And the student put his hand on the glass of water and took a white shimmering piece that looks like Mentos, but twice as big.

“This magnet has a special coating, so it won’t mix with your coffee or softdrink or water.”

“That’s cheating!” Fr. Jett laughed.

We can’t see the magnet because there is a piece of thick paper wound at the base to prevent the water from spilling to the hard drive.  I was also tricked myself.  I thought that the instrument has a way of manipulating the charges in the water and spin them around like Magneto in X-men.  But in this case, little magneto is the one spinning as the hard drive turns, increasing the speed of the water in the glass, until centrifugal forces force the water to the sides of the glass, creating a low pressure area in the middle of the fluid.  Even now that I know how it works, I am still amazed.

There are still other things that the Ateneo Innovation Center showed Fr. Jett, like the bamboo bike and the solar-powered LED lamps.  But the accelerometer and the spoonless stirrer has made a deep impression on me.

After the talk, I went down the stairs with Fr. Jett.

“Where are you going now, Pope?”

“I am going back to my office, Father.”

We bade goodbye and parted ways.


About ateneophysicsnews
Physics News and Features from Ateneo de Manila University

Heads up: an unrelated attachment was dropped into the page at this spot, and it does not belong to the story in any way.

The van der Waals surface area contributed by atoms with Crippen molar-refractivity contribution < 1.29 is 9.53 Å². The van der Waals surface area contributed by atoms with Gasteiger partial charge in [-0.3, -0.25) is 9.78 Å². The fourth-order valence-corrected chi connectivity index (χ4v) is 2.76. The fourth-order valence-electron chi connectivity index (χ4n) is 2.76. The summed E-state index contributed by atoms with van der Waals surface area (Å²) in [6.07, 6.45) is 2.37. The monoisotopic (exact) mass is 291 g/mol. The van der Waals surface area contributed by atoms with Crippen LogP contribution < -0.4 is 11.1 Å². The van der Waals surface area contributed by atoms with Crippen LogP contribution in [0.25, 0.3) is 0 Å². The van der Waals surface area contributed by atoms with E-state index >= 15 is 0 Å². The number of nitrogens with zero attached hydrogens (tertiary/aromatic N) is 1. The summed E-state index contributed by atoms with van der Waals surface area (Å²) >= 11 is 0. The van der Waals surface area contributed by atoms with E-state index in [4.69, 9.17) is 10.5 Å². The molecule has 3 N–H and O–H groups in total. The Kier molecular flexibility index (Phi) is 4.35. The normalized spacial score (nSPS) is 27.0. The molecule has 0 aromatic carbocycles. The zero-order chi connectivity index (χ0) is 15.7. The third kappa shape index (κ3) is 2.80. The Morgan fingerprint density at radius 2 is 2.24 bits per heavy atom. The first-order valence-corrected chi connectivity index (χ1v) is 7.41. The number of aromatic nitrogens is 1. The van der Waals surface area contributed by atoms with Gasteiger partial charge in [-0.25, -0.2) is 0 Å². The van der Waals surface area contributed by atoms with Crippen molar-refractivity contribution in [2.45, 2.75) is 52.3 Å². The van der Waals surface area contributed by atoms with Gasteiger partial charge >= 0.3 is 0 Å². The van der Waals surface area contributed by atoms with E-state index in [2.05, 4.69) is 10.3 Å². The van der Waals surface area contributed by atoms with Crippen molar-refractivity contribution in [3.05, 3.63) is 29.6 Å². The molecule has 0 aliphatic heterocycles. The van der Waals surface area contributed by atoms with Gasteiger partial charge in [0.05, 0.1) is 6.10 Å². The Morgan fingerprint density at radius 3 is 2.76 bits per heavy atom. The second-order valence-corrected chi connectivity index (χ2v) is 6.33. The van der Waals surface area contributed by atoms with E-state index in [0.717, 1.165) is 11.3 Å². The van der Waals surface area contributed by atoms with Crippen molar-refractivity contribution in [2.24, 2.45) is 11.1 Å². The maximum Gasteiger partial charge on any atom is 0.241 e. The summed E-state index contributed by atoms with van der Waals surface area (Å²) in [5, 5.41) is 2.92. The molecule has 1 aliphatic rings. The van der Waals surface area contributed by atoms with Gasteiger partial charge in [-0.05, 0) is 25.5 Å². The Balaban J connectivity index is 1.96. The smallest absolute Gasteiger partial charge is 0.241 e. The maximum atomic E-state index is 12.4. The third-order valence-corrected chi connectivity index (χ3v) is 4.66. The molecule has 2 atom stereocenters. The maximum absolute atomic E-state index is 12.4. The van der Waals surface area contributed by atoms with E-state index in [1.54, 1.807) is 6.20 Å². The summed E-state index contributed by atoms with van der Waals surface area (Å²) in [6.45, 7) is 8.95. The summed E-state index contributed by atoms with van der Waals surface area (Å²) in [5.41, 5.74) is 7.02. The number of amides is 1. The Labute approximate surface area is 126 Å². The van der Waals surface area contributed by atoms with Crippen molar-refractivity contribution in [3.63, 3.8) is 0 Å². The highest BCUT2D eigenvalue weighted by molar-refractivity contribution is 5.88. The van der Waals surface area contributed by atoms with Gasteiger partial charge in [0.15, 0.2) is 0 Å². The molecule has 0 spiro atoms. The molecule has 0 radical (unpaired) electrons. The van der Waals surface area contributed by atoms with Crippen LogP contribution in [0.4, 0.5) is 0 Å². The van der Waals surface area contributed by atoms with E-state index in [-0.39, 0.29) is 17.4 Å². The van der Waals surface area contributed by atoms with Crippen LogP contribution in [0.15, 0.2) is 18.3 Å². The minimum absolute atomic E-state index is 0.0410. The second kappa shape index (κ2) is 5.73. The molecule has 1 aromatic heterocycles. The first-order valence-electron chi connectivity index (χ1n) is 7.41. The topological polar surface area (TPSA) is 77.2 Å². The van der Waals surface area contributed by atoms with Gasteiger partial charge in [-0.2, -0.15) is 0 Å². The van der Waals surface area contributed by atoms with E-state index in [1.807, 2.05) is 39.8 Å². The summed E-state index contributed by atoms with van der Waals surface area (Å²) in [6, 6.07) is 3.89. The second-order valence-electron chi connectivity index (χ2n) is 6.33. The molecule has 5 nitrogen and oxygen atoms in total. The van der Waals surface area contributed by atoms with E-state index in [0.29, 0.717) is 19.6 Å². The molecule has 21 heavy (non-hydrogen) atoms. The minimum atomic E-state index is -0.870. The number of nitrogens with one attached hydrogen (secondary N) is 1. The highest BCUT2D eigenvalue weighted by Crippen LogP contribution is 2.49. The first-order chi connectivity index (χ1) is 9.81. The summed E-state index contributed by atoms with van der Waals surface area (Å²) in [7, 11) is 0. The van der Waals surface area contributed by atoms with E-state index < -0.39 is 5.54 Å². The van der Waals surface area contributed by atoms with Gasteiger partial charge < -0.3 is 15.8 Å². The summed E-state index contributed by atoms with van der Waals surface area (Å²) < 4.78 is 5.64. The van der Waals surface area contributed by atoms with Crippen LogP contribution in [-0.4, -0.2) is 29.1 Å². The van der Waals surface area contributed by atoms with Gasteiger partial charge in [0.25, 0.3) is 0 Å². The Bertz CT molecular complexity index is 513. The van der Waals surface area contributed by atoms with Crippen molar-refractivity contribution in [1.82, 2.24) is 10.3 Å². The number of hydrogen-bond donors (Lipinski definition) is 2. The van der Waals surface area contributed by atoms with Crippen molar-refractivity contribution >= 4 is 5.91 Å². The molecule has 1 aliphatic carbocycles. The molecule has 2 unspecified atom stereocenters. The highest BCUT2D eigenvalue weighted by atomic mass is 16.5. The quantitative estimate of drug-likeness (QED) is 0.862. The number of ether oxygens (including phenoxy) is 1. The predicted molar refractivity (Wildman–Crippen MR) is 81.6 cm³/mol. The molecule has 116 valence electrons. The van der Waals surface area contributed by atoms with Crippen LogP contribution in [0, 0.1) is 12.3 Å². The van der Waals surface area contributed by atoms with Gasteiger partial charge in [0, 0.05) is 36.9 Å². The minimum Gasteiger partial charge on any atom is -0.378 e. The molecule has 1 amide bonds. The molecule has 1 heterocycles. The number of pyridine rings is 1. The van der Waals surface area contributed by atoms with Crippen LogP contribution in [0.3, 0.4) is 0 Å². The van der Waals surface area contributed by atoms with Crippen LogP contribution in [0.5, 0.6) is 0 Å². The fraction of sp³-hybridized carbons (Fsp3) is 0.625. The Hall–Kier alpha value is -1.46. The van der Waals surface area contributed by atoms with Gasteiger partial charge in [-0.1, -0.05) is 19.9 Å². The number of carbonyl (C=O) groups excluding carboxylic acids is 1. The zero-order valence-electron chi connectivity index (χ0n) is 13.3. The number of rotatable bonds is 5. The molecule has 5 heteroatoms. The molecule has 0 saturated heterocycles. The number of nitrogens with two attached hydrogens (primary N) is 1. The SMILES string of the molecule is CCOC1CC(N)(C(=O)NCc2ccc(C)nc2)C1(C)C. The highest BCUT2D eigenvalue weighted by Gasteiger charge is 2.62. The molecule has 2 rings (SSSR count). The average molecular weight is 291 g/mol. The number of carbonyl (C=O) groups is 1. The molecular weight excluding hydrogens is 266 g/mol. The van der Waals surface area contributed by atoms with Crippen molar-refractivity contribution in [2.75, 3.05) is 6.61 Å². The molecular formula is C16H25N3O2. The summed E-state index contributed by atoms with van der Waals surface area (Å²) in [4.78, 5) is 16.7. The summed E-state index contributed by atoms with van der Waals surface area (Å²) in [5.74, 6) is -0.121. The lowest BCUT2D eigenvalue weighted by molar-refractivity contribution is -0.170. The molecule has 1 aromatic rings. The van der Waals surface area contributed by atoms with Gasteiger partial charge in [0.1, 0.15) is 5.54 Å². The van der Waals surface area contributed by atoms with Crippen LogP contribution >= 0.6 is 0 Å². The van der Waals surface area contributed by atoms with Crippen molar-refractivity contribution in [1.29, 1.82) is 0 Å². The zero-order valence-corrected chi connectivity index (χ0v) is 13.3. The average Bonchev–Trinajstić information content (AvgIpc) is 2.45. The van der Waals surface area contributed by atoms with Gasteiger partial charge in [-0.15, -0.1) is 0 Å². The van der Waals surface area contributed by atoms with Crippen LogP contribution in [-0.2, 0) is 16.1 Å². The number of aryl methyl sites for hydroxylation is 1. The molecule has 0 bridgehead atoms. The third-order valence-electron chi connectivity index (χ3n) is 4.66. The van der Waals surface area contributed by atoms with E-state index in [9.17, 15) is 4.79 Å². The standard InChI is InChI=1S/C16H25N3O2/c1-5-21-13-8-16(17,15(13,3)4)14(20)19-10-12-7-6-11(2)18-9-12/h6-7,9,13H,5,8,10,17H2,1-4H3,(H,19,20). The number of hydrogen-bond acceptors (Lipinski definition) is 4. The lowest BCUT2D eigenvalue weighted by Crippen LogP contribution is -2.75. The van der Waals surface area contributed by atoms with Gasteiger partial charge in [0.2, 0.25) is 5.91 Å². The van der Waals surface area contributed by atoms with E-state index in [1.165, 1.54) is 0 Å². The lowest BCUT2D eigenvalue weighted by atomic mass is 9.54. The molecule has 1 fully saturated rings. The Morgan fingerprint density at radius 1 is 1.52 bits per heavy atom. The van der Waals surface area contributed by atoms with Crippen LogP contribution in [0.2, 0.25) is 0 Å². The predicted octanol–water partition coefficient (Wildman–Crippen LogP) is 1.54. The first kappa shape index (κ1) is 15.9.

One Response to Fr. Jett Villarin, SJ visits the Ateneo Innovation Center: the accelerometer tsunami sensor, spoonless stirrer, and other toys

  1. Cogon says:

    Sir, the spoonless stirrer that you might be describing might be what they call a magnetic stirrer with a hot plate. The assembly of such is so simple that you can find this in the internet or even in youtube. It only needs two magnets, a motor (like that of a Tamiya 4-W drive) that can spin one small magnet), an external load for electricity, a potentiometer to control the rotation speed of the magnet via varying the current and the voltage and a switch. I guess one innovation of the AIC’s stirrers is the use of a discarded hard-drive as a replacement for the motor, the potentiometer and the magnet. By the way, the magnet might have been encapsulated in a teflon tablet which is somewhat resistant to chemicals and oxidation.